Just under a month ago, I had the undeniable pleasure of seeing Lizzo live at Coachella. Yes, it was the performance where she stopped the music and whipped out her flute to back her own track after the audio cut out FOR THE SECOND TIME. Watching Lizzo perform is a religious and life-changing experience, one I recommend to everyone if they have the opportunity. Lizzo exudes confidence and amps up the energy with her jokes, her twerking, and her powerful vocals.
Last week, Melayna wrote a great article on Lizzo at the Met Gala, diving into her characteristic authenticity and the media’s difficulty in accurately capturing it. Yesterday, Lizzo’s Essence Magazine cover was released, with a feature interview titled “Lizzo Twerks to the Beat of Her Own Bop”. The interview examines Lizzo’s meteoric rise, and her place as a plus-size black woman in an industry where that’s uncommon let alone unappreciated. It’s fantastic.
The cover is also AMAZING. Tulle is in right now, as we saw at the Met Gala, but I don’t think I’ve seen it used as effectively as in this shoot. The dress frames her face perfectly, making her the centre of a bright orange flower, and the hair and makeup (especially the green eyeshadow) compliment the outfit well. The cover and the accompanying images play with the idea of spring and full bloom, a metaphor for Lizzo’s career and her impressive cultural capital. Even the banner image where she’s wearing lavender tulle is an outfit that commands respect and admiration, just like the person wearing it.
Lizzo’s authenticity is irresistible, but what struck me most about this article was her conscious understanding of her position and responsibility as a musician and as representation for many people.
“I made a decision to be myself because I knew I had no choice…Sometimes the label ‘unapologetic’ bothers me because it can be loaded, because it means we have to apologize for something in the first place. I’m not ignorant to the fact that we had to have a demeanor of lowering ourselves culturally just to exist. But I’m trying to shake up the narrative about how we’re supposed to act.”
Even though the article points out that her pride in being a “fat Black woman” isn’t activism, notice how she uses the word “decision” in that quote. For minorities and people of colour, the very act of existing can be a form of activism. Obviously, you can’t decide to be yourself – you just are. Instead, Lizzo is talking about the decision to craft her image, something every celebrity does. When we critique celebrity gossip on this site, we’re often discussing the public persona and narrative constructed by celebrities. In this interview, Lizzo is showing that she understands the world in which she operates and names it as a reason for why she chooses to be herself. All other options aren’t made available to her without “lowering herself culturally” and by recognizing that, she has allowed herself to be carefree.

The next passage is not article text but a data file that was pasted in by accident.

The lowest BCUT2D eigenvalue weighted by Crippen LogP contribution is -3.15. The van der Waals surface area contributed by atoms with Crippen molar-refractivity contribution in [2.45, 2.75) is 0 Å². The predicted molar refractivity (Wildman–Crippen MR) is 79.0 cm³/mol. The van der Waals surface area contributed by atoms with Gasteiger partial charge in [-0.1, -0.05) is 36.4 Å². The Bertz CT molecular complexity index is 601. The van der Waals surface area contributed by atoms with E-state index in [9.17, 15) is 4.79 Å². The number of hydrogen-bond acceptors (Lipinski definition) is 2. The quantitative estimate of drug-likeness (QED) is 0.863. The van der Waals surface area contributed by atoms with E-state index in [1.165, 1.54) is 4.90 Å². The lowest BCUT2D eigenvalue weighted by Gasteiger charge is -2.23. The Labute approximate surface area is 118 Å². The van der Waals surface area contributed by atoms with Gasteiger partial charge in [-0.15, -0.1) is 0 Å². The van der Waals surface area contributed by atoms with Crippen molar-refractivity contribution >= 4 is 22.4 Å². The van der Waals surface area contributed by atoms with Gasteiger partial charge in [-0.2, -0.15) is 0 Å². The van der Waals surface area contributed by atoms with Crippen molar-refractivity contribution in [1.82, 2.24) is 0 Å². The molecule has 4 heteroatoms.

Being carefree can sometimes mean too much freedom. Lizzo came under fire last month when in response to a pretty good review of her album Cuz I Love You, she tweeted, “PEOPLE WHO ‘REVIEW’ ALBUMS AND DON’T MAKE MUSIC THEMSELVES SHOULD BE UNEMPLOYED.” Olivia Munn anyone? Although fans were quick to point out the ridiculousness of that statement, perhaps it speaks to one of the difficulties of being authentic. If your brand is being yourself, and that brand is attacked, it can feel like a personal attack. Lizzo later deleted the tweet and apologized (take notes Constance Wu), but it does demonstrate the trickiness of her position.
Lizzo was featured on Charlie XCX’s new song “Blame It On Your Love” that dropped yesterday. It’s a catchy song, one that’ll stick in your head for the entire day. Lizzo has a relatively small part in the song, but it’s still fire and filled with the same energy we’ve come to expect from her. Trailblazing is hard and being yourself is even harder. Lizzo doesn’t have time to dwell on that though, because as she says in the song, “I’m tryna catch millions, I ain’t tryna catch feelings.”